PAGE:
Airbus Defence and Space has sent an alert operator transmission (AOT) to all A400M operators, asking them to perform specific checks on the aircraft fleet.
The AOT asks operators to carry out one-time specific checks of the electronic control units (ECU) on the engine of their aircrafts.
In addition, the company alerted them to undertake additional detailed checks in the event of any subsequent engine or ECU replacement.
This warning comes after the data compiled by the company following the recent military plane crash.
The report hinted a possible issue in a system running the plane’s turboprop engines, Reuters reported.
Commenting on the alert, an Airbus spokeswoman was quoted by the news agency as saying: "It is a precautionary measure, which is part of our continued airworthiness activities."
How well do you really know your competitors?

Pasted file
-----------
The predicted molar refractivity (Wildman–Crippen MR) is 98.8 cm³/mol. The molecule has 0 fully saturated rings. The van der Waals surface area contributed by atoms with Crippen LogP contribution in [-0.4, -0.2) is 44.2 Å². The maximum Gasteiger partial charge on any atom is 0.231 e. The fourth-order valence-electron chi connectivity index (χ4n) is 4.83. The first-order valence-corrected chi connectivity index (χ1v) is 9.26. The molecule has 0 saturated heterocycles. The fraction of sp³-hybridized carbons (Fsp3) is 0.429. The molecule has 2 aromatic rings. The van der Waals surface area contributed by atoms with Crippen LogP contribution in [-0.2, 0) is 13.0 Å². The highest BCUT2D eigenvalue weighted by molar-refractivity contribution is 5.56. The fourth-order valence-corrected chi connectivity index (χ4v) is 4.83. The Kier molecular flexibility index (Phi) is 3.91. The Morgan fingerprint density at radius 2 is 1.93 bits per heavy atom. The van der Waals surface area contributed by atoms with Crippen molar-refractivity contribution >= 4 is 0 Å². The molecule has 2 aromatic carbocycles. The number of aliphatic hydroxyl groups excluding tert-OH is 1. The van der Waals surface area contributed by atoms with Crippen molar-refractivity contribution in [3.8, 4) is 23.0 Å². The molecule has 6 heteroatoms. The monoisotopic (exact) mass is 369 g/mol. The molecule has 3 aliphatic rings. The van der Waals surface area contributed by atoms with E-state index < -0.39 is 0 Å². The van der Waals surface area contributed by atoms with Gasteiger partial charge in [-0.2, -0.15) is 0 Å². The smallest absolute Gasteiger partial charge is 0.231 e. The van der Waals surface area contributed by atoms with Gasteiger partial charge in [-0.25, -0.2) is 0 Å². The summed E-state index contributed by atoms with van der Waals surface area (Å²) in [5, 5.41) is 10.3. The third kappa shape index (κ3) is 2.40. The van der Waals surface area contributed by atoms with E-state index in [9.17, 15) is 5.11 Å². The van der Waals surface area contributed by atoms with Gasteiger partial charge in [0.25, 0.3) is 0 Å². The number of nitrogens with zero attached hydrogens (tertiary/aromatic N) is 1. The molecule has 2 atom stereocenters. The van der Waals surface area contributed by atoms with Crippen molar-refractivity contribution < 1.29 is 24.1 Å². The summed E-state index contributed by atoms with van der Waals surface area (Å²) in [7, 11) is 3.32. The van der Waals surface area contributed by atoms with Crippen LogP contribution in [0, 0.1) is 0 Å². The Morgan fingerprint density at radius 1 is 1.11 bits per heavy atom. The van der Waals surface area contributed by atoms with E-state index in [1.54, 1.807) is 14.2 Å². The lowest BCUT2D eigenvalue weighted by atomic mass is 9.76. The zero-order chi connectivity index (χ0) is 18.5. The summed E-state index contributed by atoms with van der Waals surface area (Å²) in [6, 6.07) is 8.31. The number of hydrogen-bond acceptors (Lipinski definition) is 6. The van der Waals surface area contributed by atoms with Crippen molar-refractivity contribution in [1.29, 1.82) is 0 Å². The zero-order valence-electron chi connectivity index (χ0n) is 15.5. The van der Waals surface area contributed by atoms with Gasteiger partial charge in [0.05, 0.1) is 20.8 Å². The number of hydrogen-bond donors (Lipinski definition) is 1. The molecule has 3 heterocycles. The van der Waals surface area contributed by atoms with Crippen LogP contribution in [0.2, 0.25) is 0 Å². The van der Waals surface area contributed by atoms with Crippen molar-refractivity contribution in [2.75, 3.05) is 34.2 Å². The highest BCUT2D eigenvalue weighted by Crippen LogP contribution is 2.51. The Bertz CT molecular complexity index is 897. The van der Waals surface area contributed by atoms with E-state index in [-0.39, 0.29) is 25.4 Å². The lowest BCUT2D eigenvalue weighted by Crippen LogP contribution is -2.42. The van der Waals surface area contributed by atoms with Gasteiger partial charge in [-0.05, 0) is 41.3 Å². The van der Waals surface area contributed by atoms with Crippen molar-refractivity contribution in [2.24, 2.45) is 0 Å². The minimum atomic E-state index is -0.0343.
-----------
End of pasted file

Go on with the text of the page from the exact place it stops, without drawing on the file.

Access the most comprehensive Company Profiles on the market, powered by GlobalData. Save hours of research. Gain competitive edge.
Your download email will arrive shortly
Not ready to buy yet? Download a free sample
We are confident about the unique quality of our Company Profiles. However, we want you to make the most beneficial decision for your business, so we offer a free sample that you can download by submitting the below formBy GlobalData
However, no information has been collected from the ‘black box’ flight recorders so far.
An anonymous military expert was quoted as saying: "The cause of the crash will only be discovered if Airbus’s findings are being matched with the data from the flight data recorder."
Earlier this month, an Airbus A400M military transport plane crashed during testing near Seville, southern Spain, killing four people on board.
The aircraft, which was on its first flight, was due for delivery to the Turkish customer in June this year.
Following the incident, countries including Britain, Germany, Turkey, Malaysia and Spain grounded their A400M fleets as a precautionary measure.
Airbus delivered the first A400M plane in 2013 as part of a €20bn programme. The company received orders for 194 aircraft from eight countries across the world.
Image: Airbus’ first A400M military aircraft. Photo: courtesy of Benurs.